After a recent three-week journey (see my
column), I was extremely happy to return home. But I was taken aback by what I found waiting for me there—a
stack of magazines, a TiVo bursting with shows, the new Bob Mould CD, and the new Harry Potter book. It was enough to overwhelm even a media junkie like me.
It was a feast for the senses, to be sure. But how would I find the time to consume it all? My life is already saturated with media options. I use my daily commute to read newspapers and magazines, as well as the occasional book. After the kids are in bed, my wife and I like to watch a spot of television. And now my Mac has added two more options:Podcasts and TV shows.
My Own Private Radio
Just after I left on my trip, Apple released iTunes 4.9. The marquee feature of this release is support for Podcasting. In case you’ve never heard of Podcasting, here’s a 30-second overview: It’s a system that lets people publish audio content on the Internet. When you subscribe to a particular Podcast, your Mac will download new audio files when they appear.
Steve Jobs calls Podcasting “TiVo for radio,” and there’s some truth to that. Just as TiVo’s groundbreaking digital video recorder and its competitors have given people unprecedented control over their TV viewing, Podcasting lets you pick what kinds of audio programs you want to listen to. And since Podcasts are distributed over the Internet, anyone can create a Podcast.
Within a few days of returning home, I had subscribed to a clutch of Podcasts:
Baseball Prospectus Radio, Science Friday, Nightline, and a fascinating deconstruction of the Bard called
Shakespeare-upon-iPod (all available from the Podcasts section of the iTunes Music Store). They automatically synced to my iPod, and my fate was sealed.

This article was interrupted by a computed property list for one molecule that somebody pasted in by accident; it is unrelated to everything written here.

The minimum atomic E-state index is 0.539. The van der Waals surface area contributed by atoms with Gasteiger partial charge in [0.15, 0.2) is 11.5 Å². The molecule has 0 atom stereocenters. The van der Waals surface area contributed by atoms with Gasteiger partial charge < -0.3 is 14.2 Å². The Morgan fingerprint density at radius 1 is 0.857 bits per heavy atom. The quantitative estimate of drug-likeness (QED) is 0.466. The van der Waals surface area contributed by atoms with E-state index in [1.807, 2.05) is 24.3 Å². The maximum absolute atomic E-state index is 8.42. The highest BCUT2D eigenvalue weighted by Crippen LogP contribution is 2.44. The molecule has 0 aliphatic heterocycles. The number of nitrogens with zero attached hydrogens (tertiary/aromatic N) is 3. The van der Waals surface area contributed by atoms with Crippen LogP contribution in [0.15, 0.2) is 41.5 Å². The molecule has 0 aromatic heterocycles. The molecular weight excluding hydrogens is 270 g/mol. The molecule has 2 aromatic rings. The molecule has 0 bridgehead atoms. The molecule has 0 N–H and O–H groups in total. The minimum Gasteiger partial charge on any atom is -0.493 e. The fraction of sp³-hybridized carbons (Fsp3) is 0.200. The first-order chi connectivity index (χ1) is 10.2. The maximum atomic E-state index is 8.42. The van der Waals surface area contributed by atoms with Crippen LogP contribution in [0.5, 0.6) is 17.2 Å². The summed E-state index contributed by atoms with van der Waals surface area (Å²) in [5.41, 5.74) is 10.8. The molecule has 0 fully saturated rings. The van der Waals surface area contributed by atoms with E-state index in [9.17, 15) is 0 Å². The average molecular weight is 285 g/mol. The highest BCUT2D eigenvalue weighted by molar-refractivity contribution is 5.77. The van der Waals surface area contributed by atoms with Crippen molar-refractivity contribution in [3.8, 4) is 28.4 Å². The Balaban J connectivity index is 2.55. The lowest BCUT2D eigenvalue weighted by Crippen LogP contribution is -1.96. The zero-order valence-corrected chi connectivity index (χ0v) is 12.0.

I really don’t like the radio, mostly because I hate not being able to skip over stuff I don’t want to listen to. With Podcasts, you can not only pick the Podcasts you want to listen to, but also fast-forward through a Podcast or skip it entirely if it starts to bore you.
There are, not surprisingly, about a zillion Podcasts aimed at Mac users, including
Your Mac Life, Inside Mac Radio, and The Mac Night Owl
. And I would be remiss if I didn’t point out that
has its very own Podcast. Hosted by our assistant editor, Cyrus Farivar, the twice-monthly
covers breaking news, as well as topics related to the current issue of the magazine. To subscribe, visit the
Macworld Podcast topic page.
Video in My Pocket
But Podcasts aren’t the only thing I’m carrying around with me these days.
The latest piece of diabolical software that is threatening to ruin my life is The Core Pocket Media Player, or
TCPMP. TCPMP plays various video formats on Palm and Windows CE devices, including my Palm-powered Treo 650 cell phone. (By the way, if you own a Treo, you should check out the excellent
I’ve got to admit that, thanks to TCPMP, I can sometimes be found on a northbound evening bus watching reality TV shows on my phone. Is this a sign of the coming apocalypse? I’ll let you decide.
What I’ve Learned
There are only so many hours in the day. By adding Podcasts and TV-on-Treo to my palette of media options, I don’t actually create more time in my life to consume media. But these new technologies have given me more freedom of choice, and that’s a good thing. I can consume whatever suits my mood. I’ve listened to that Bob Mould album dozens of times already, and
Harry Potter and the Half-Blood Prince
succumbed in a matter of days. But I’ve also listened to the lead scientist of NASA’s Mars Rover missions interviewed on NPR, listened to Baseball Prospectus’s Will Carroll deconstruct baseball’s steroid scandals, and, yes, watched the nefarious Team Guido attempt to cheat their way to the top of the first
It has been a great media banquet—and, I admit, my tummy hurts a little bit. As these technologies creep into our daily lives, it’s important to keep that old saying in mind: Moderation in all things.
How have the Web, Podcasting, TiVo, and other technologies changed how you consume media?
Drop me a line